(update 9/9/13: Reactions I’m getting on Facebook and in the comments here suggest that I haven’t been clear.
The image is making fun of my past self and other idealistic therapists who aren’t good with money. I do not suggest people should charge $25! I had hoped my post would explain why I think that in some areas where the cost of living is high, and office space is at a premium, even $100 would not suffice to cover the cost and a living wage.
Of course the price of a service depends on value for the customer, so I tried to explain this post is not about top-notch manual therapy, it’s about an “average” relaxation massage.
And last… I do value massage therapy highly, and I know of the benefits. I will not edit the post itself, since that would make a lot of the comments look strange, but I think I should have been MUCH clearer.
Please accept my apologies.)
When I hear “massages are SO expensive!” I just agree. Of all the different ways people can take good care of themselves, getting professional massage therapy is one of the pricier options.
And don’t worry… I will not get into cliches like “you get what you pay for” or “just consider how much you spend on things that aren’t good for you!”. You’ve heard it all before. It’s boring.
Personally, I don’t think people need massages for general health and preventive care. I know that a lot of my colleagues are rolling their eyes at me, but really: I don’t even like massages. For me, massage therapy is a treatment that is sometimes necessary, especially if I haven’t taken good care of myself.
For others, getting a good massage treatment once a month is the kind of maintenance they need, maybe because they have a stressful job that requires them to travel a lot, or they have insomnia, or they just have to spend a lot of time in weird positions.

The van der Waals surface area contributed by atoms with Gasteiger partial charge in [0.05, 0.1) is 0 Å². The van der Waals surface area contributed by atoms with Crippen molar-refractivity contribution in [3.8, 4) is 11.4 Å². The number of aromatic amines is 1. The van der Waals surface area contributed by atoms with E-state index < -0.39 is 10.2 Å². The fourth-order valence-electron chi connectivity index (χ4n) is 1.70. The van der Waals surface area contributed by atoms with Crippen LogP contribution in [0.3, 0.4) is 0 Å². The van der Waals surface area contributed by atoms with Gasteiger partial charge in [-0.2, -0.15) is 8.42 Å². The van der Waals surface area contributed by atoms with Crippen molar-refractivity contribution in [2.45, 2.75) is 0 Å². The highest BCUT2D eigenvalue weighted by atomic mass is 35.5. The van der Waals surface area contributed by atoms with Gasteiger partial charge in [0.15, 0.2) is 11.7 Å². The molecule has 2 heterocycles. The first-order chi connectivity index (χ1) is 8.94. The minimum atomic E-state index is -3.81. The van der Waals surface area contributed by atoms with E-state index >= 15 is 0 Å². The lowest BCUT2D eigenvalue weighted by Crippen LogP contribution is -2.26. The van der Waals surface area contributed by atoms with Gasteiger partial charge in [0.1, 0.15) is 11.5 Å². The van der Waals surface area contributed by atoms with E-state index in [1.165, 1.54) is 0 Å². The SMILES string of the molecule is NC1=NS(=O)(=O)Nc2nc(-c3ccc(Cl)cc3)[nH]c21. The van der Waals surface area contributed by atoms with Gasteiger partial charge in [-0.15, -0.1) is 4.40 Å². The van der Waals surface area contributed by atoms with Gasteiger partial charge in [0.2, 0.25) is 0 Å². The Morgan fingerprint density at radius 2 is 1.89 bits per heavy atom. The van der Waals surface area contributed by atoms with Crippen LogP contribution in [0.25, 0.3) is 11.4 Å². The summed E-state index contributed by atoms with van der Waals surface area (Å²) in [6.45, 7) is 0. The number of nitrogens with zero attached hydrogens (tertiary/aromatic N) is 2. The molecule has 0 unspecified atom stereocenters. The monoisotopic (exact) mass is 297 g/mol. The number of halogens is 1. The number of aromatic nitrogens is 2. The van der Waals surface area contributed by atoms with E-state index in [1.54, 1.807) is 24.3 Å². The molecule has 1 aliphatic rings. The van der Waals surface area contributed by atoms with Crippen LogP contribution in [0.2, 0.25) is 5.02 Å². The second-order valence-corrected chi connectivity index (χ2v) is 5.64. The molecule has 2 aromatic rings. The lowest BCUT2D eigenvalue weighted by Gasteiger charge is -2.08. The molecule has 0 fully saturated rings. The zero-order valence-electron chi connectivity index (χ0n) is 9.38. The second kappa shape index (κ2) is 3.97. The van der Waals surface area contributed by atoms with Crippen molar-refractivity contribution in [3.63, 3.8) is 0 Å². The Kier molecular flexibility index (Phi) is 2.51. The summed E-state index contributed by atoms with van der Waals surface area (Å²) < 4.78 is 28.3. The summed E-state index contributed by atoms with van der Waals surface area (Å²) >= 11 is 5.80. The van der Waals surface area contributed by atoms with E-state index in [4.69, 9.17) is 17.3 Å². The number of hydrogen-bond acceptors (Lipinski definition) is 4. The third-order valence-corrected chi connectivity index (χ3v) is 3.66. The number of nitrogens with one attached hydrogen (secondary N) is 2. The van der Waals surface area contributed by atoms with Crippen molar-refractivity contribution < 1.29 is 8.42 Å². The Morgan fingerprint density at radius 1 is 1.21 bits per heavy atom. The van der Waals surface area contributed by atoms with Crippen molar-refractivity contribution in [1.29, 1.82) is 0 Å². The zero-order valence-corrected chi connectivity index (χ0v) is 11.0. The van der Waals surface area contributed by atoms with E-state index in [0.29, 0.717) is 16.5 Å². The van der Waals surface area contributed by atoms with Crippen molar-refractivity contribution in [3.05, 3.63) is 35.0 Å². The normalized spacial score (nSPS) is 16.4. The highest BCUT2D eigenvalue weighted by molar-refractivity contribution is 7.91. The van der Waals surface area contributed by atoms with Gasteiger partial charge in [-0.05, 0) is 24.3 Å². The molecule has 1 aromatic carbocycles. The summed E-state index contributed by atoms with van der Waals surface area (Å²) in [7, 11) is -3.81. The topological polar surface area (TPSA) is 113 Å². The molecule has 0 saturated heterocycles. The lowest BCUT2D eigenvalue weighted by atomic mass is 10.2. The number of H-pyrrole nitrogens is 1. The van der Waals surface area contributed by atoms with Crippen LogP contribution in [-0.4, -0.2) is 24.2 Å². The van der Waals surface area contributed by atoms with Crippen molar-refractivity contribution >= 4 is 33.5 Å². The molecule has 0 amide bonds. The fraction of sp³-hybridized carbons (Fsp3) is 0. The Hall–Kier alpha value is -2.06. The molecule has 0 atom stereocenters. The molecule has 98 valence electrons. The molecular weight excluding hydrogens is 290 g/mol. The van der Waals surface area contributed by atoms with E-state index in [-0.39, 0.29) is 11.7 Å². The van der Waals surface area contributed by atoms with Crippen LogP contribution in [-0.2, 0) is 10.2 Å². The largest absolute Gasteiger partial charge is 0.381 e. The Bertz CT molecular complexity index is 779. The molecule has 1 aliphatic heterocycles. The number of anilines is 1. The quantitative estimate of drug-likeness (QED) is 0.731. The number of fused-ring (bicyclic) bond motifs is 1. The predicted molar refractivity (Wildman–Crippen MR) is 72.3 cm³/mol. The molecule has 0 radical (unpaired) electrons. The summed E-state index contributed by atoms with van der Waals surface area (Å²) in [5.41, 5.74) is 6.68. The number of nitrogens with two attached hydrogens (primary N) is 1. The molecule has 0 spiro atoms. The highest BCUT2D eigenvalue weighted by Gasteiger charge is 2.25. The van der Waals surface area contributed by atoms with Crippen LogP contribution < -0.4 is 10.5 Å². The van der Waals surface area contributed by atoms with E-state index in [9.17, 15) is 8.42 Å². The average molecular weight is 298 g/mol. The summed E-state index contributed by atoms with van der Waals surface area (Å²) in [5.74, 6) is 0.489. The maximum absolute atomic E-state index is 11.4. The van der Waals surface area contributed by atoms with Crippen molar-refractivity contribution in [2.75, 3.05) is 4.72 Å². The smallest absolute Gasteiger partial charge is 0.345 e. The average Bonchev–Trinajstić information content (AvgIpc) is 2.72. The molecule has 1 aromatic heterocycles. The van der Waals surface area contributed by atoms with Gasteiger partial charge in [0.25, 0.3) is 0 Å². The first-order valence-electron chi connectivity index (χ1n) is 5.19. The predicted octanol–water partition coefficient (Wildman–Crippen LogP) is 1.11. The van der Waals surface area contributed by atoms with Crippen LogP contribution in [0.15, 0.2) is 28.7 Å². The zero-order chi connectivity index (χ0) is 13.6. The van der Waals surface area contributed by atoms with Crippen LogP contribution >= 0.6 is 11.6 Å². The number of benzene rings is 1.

I work on dentists, surgeons and other medical professionals who often have to spend hours on their feet, leaning forward, arms hovering awkwardly. Of course those people need some work. Some work. Not hours and hours of it. I offer short sessions that are just 20 minutes long, and that usually does the trick. If they have several problem areas, or they show up after years of “pushing through”, a whole series of treatments might be best. And yes, that’s REALLY expensive.
I’m not talking about specialized treatments by manual therapists with an addiction to education. Their work is expected to be expensive.
This post is about the kind of relaxing therapy that usually is a one-hour, full-body routine.
If you wonder “How come Massage Envy charges $49, and others charge double that amount? Are they just greedy?”, then this post is for you.
First: Don’t compare the 50-minute session to a real, full hour. Yes, they do say one-hour-session.. but they only give you 50 minutes of hands-on treatment, and when the hour is up, the next person is on the table. When in doubt, ask!
You have to be honest and calculate the price per minute.
Second: You forget about tips. Independent therapists don’t expect tips, but the chain stores push you very hard to pay an extra $20. So now you’re already at $69 for the 50-minute session at Massage Envy.
Third: $49 (+tip) is a special offer. It’s only good for your very first massage, and then it’s only for members who have committed to a strict agreement. A lot of independent therapists or businesses like ours offer memberships and package deals that lower the price per session significantly.
So let’s talk more about independent therapists, and forget about the chains. A lot of therapists dream of the day when they start working by themselves.
Here are three strategies to determine whether your massage therapist is charging a fair price:
1. Look at what massage therapists in the area are charging
That’s what most of us do, and it works–we just have to be careful not to compare apples and oranges. A business run out of somebody’s house will have a much lower overhead than a professional clinic. So don’t only check the prices you see on websites–know what type of business you’re looking at.
2. Estimate the overhead per week, and a living wage